If I use MySQLi prepared statements like below:

$stmt = $con1->prepare("UPDATE Login SET Session='LoggedOut' where Session=?");

Do I still need to escape my variables like $Session with mysqli_real_escape_string(); like below:

$Session = mysqli_real_escape_string($con1, $_COOKIE['Session']);
$stmt = $con1->prepare("UPDATE Login SET Session='LoggedOut' where Session=?");
  • 1
    No, that's why you use prepared statements
    – JiFus
    Jul 12, 2014 at 19:32
  • 1
    As a side note, having a variable named $Session might prove confusing for you or others in the future.
    – Boaz
    Jul 12, 2014 at 19:34
  • @aldanux @JiFus so if I understand correctly I can't use mysqli_real_escape_string(); with prepared statements. Because I'm working as an intern and one of the tasks I need to do is update the code from mysql_*? And also I want to know is it necessary to use a prepared statement where there are only fixed values? For example somebody needs to approve or deny a request and the only input that person gets is the choice of 2 buttons approve and deny and each on of the buttons writes different values which is fixed. Do I need to use a prepared statement there?
    – BRoebie
    Dec 3, 2015 at 10:51

2 Answers 2


No, if you use prepared statements everywhere in your application you are safe from SQL injection.

You must use prepared statements for all queries, not just for ones that handle user input. If you don't, your application will still be buggy and susceptible to 2nd order injection attacks which happen when some queries use prepared statements and others don't. According to this answer of a similar question on SO:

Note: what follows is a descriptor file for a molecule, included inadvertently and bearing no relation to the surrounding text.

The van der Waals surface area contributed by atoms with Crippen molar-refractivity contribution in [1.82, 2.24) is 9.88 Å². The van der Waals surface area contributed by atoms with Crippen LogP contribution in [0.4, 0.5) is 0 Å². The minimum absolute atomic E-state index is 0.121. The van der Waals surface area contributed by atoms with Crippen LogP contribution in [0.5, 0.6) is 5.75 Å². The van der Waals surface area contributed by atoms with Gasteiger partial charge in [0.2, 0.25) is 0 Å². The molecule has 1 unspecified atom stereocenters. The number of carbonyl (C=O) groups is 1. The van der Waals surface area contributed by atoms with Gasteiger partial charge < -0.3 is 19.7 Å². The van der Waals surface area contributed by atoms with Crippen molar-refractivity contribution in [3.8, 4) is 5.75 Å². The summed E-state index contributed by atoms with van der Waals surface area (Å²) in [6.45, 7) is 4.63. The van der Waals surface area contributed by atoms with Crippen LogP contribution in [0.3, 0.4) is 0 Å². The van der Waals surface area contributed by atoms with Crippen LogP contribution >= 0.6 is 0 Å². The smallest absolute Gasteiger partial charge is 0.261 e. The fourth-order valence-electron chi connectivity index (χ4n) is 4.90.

prepared statements / parameterized queries are sufficient to prevent 1st order injection on that statement. If you use un-checked dynamic sql anywhere else in your application you are still vulnerable to 2nd order injection.

In summary, prepared statements create a separation between the data being sent and the SQL query itself, ensuring that the data can not be misinterpreted as the SQL query. However, an attacker can still enter SQL as data, and although it will not be executed when it is first stored if you are using prepared statements, you must still use caution when retrieving said results. Prepared statements protect your application in that particular place, but because SQL is still allowed to be stored in the database, your application is unsafe if you're later using that data without parameterization.


Nope you don't.

This is the only answer you need.

All the muddled talk in the other answer is just irrelevant. The guy is trying to tell you that if you are foolish enough not to use prepared statements all over the place, then you're in danger. Which is quite obvious, and irrelevant to a prepared statement itself.

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